The rise and fall of Alberto Del Rio’s career

Being the child of a wrestling legend has never been an easy cross to bear. From David Smith Hart to Lacey Von Erich, the streets are paved with unrealistic expectations from promotions demanding the talent that their families possess shine through. Of course, in the instances of Randy Orton and Charlotte Flair, opportunities are also available to defy the odds and create legacies of their own. Jose Alberto Rodriguez could have been the latter, but will mostly be defined in history as the former.

Beginning his career as luchador Dos Caras Jr, Rodriguez opened eyes in both wrestling and MMA circles. He eventually earned the top title in CMLL, but was forced to job the belt after wrestling unmasked on a Smackdown dark match. Perhaps this poor decision should have alerted WWE to Rodriguez’s erratic nature. Perhaps ensuing negotiations, with him demanding an immediate main-roster run (instead of reporting to pre-NXT Florida Championship Wrestling) and an announcing job for his cousin Jesus (Ricardo) Rodriguez, could have been a warning. But Vince McMahon saw only a money gimmick as a rich foreign heel, and Alberto Del Rio was created.

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To be certain, Del Rio definitely found success in WWE. He immediately feuded with fellow AAA alum Rey Mysterio, ultimately winning their campaign of matches. The year 2011 saw ADR win both Royal Rumble and Money In The Bank, and he utilized the briefcase to shockingly take the belt from smark favorite CM Punk at Summerslam. The next two years were marred by injuries and horrendous booking, as he was forced down fans’ throats as “Mexico’s Greatest Export” in a babyface role. That run was mercifully ended by a heel turn, but momentum was lost. Del Rio was fired after slapping a social media head for WWE for making a busboy slur.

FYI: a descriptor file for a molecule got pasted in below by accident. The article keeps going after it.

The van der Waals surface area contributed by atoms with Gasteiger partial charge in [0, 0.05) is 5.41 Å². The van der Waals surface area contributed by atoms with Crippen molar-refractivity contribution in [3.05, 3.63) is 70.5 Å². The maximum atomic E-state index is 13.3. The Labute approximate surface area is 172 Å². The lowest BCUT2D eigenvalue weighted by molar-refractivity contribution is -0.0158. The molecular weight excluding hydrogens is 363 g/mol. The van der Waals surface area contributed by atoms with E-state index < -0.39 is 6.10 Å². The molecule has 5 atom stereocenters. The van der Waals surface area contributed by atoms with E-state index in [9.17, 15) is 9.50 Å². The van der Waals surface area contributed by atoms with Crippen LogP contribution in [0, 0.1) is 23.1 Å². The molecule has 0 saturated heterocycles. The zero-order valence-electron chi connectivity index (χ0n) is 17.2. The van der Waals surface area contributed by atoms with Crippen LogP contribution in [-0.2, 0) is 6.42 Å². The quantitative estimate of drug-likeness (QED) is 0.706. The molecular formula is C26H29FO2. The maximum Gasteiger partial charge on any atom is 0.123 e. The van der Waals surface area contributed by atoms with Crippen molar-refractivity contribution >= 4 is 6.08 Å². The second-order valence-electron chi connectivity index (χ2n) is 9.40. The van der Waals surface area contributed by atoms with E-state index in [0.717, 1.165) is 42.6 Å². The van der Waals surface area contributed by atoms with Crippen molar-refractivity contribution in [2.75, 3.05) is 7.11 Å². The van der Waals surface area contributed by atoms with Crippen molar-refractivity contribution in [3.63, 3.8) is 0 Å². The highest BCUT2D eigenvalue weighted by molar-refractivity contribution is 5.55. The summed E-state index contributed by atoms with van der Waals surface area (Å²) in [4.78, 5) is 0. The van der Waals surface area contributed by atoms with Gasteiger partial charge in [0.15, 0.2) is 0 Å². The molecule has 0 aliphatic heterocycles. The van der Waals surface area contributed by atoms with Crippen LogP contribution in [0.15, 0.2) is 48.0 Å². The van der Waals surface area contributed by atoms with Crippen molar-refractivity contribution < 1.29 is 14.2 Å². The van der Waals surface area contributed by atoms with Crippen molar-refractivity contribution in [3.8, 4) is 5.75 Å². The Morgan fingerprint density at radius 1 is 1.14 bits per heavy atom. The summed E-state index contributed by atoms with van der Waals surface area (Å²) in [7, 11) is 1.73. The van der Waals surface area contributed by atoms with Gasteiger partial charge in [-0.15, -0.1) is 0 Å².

In Ring Of Honor and Lucha Underground, the re-christened Alberto El Patron did not achieve similar success. He returned to WWE, defeated John Cena for his US Championship, and stupifyingly aligned himself with xenophobe Zeb Colter as members of MexAmerica. Yes, the term MexAmerica actually existed. He was enlisted as a charter member of The League Of Nations, and became nothing more than a punching bag for Roman Reigns. He dropped the belt to Kalisto(?!?) a few months later, began an extra-marital affair with Paige, and walked away from Stamford after violating their Wellness policy.

Again, El Patron wandered the land of indies, no-showing as many events as he possibly could. In yet more proof of their questionable sanity in booking practices, Impact Wrestling placed the top belt on Rodriguez in his first match in the promotion. He then united Jeff Jarrett’s fool’s gold GFW Title with Impact’s. It seemed Rodriguez had finally reached his potential. Soon afterward, he tuned up Paige like a violin in Orlando’s airport during an alleged cocaine binge, and was forced to drop the belt via suspension. Months later he would return, but a feud with champion Austin Aries was cut short by yet another no-show during a Lucha Underground/Impact dual card. Another release for El Patron followed, and AAA now gets his irrational services.

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So, what is at the core of these decisions? Recreational drug use, laziness, and preference in paramours have been cited in the past. I wonder, however, if the struggle to emerge from the shadows of the Rodriguez wrestling tree is to blame. During his run in Impact, he was able to team in the ring with both his father and brother against the reformed LAX stable. Of course, the Rodriguez family eventually prevailed in this mid-card feud. But when the main-event called, Dos Caras and El Hijo de Dos Caras had returned back to Mexico. Jose Alberto Rodriguez was once again left to his own devices. The results speak for themselves.

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